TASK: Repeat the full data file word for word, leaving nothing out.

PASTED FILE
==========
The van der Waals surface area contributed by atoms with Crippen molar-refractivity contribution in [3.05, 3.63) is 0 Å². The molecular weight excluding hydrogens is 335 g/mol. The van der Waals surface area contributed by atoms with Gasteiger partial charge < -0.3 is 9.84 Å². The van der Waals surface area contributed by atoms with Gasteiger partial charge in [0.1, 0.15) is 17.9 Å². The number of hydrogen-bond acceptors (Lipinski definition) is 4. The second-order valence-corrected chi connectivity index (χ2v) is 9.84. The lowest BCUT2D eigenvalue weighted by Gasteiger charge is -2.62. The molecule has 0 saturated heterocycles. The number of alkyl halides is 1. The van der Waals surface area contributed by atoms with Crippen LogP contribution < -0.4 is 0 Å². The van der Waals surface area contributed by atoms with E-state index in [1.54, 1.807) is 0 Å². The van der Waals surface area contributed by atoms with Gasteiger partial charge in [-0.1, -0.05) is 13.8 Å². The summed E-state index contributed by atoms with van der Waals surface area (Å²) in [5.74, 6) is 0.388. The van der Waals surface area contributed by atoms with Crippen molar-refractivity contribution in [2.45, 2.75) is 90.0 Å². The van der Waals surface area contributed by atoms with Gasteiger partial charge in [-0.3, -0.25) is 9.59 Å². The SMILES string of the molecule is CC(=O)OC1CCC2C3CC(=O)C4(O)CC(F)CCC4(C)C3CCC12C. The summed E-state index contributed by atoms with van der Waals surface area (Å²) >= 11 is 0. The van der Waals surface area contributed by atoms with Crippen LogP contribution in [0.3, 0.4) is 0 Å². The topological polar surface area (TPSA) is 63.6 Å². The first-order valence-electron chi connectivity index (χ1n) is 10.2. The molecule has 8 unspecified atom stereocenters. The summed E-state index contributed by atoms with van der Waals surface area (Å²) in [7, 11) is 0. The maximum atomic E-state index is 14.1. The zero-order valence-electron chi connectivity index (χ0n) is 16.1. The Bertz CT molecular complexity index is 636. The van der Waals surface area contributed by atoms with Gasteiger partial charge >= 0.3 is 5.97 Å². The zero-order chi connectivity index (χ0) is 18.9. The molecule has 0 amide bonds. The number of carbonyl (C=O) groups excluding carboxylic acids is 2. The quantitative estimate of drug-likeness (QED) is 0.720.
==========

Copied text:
The van der Waals surface area contributed by atoms with Crippen molar-refractivity contribution in [3.05, 3.63) is 0 Å². The molecular weight excluding hydrogens is 335 g/mol. The van der Waals surface area contributed by atoms with Gasteiger partial charge < -0.3 is 9.84 Å². The van der Waals surface area contributed by atoms with Gasteiger partial charge in [0.1, 0.15) is 17.9 Å². The number of hydrogen-bond acceptors (Lipinski definition) is 4. The second-order valence-corrected chi connectivity index (χ2v) is 9.84. The lowest BCUT2D eigenvalue weighted by Gasteiger charge is -2.62. The molecule has 0 saturated heterocycles. The number of alkyl halides is 1. The van der Waals surface area contributed by atoms with Crippen LogP contribution < -0.4 is 0 Å². The van der Waals surface area contributed by atoms with E-state index in [1.54, 1.807) is 0 Å². The van der Waals surface area contributed by atoms with Gasteiger partial charge in [-0.1, -0.05) is 13.8 Å². The summed E-state index contributed by atoms with van der Waals surface area (Å²) in [5.74, 6) is 0.388. The van der Waals surface area contributed by atoms with Crippen molar-refractivity contribution in [2.45, 2.75) is 90.0 Å². The van der Waals surface area contributed by atoms with Gasteiger partial charge in [-0.3, -0.25) is 9.59 Å². The SMILES string of the molecule is CC(=O)OC1CCC2C3CC(=O)C4(O)CC(F)CCC4(C)C3CCC12C. The summed E-state index contributed by atoms with van der Waals surface area (Å²) >= 11 is 0. The van der Waals surface area contributed by atoms with Crippen LogP contribution in [0.3, 0.4) is 0 Å². The topological polar surface area (TPSA) is 63.6 Å². The first-order valence-electron chi connectivity index (χ1n) is 10.2. The molecule has 8 unspecified atom stereocenters. The summed E-state index contributed by atoms with van der Waals surface area (Å²) in [7, 11) is 0. The maximum atomic E-state index is 14.1. The zero-order valence-electron chi connectivity index (χ0n) is 16.1. The Bertz CT molecular complexity index is 636. The van der Waals surface area contributed by atoms with Gasteiger partial charge >= 0.3 is 5.97 Å². The zero-order chi connectivity index (χ0) is 18.9. The molecule has 0 amide bonds. The number of carbonyl (C=O) groups excluding carboxylic acids is 2. The quantitative estimate of drug-likeness (QED) is 0.720.